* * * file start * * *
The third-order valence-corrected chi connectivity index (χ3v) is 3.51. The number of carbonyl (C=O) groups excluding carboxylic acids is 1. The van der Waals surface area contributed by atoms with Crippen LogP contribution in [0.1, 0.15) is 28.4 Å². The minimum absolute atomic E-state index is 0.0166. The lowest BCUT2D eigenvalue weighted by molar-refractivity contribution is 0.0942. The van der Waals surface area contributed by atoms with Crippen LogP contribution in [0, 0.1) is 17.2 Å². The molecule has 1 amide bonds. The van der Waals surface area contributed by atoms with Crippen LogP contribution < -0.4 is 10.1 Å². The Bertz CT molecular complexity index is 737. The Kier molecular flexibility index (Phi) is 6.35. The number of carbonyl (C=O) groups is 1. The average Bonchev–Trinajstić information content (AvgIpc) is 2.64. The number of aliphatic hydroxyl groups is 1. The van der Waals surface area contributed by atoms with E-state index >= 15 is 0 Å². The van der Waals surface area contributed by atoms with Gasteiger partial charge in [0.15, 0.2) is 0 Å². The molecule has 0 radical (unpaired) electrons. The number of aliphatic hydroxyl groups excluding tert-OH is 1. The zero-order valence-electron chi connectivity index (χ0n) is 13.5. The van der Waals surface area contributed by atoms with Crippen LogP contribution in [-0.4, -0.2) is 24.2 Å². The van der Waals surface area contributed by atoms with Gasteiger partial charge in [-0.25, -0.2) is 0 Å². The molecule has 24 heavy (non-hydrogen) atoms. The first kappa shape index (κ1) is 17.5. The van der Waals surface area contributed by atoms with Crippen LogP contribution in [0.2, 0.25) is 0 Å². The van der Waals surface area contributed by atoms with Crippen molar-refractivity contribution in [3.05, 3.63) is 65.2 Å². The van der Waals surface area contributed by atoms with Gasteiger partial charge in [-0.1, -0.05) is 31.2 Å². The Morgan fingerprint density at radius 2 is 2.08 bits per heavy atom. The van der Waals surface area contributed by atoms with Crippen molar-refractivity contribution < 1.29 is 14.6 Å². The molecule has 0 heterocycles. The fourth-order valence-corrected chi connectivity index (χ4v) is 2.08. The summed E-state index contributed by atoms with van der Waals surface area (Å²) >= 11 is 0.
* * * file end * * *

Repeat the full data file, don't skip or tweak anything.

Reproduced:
The third-order valence-corrected chi connectivity index (χ3v) is 3.51. The number of carbonyl (C=O) groups excluding carboxylic acids is 1. The van der Waals surface area contributed by atoms with Crippen LogP contribution in [0.1, 0.15) is 28.4 Å². The minimum absolute atomic E-state index is 0.0166. The lowest BCUT2D eigenvalue weighted by molar-refractivity contribution is 0.0942. The van der Waals surface area contributed by atoms with Crippen LogP contribution in [0, 0.1) is 17.2 Å². The molecule has 1 amide bonds. The van der Waals surface area contributed by atoms with Crippen LogP contribution < -0.4 is 10.1 Å². The Bertz CT molecular complexity index is 737. The Kier molecular flexibility index (Phi) is 6.35. The number of carbonyl (C=O) groups is 1. The average Bonchev–Trinajstić information content (AvgIpc) is 2.64. The number of aliphatic hydroxyl groups is 1. The van der Waals surface area contributed by atoms with E-state index >= 15 is 0 Å². The van der Waals surface area contributed by atoms with Gasteiger partial charge in [0.15, 0.2) is 0 Å². The molecule has 0 radical (unpaired) electrons. The number of aliphatic hydroxyl groups excluding tert-OH is 1. The zero-order valence-electron chi connectivity index (χ0n) is 13.5. The van der Waals surface area contributed by atoms with Crippen LogP contribution in [-0.4, -0.2) is 24.2 Å². The van der Waals surface area contributed by atoms with Gasteiger partial charge in [-0.25, -0.2) is 0 Å². The molecule has 24 heavy (non-hydrogen) atoms. The first kappa shape index (κ1) is 17.5. The van der Waals surface area contributed by atoms with Crippen LogP contribution in [0.2, 0.25) is 0 Å². The van der Waals surface area contributed by atoms with Crippen molar-refractivity contribution in [3.05, 3.63) is 65.2 Å². The van der Waals surface area contributed by atoms with Gasteiger partial charge in [-0.1, -0.05) is 31.2 Å². The Morgan fingerprint density at radius 2 is 2.08 bits per heavy atom. The van der Waals surface area contributed by atoms with Crippen molar-refractivity contribution < 1.29 is 14.6 Å². The molecule has 0 heterocycles. The fourth-order valence-corrected chi connectivity index (χ4v) is 2.08. The summed E-state index contributed by atoms with van der Waals surface area (Å²) >= 11 is 0.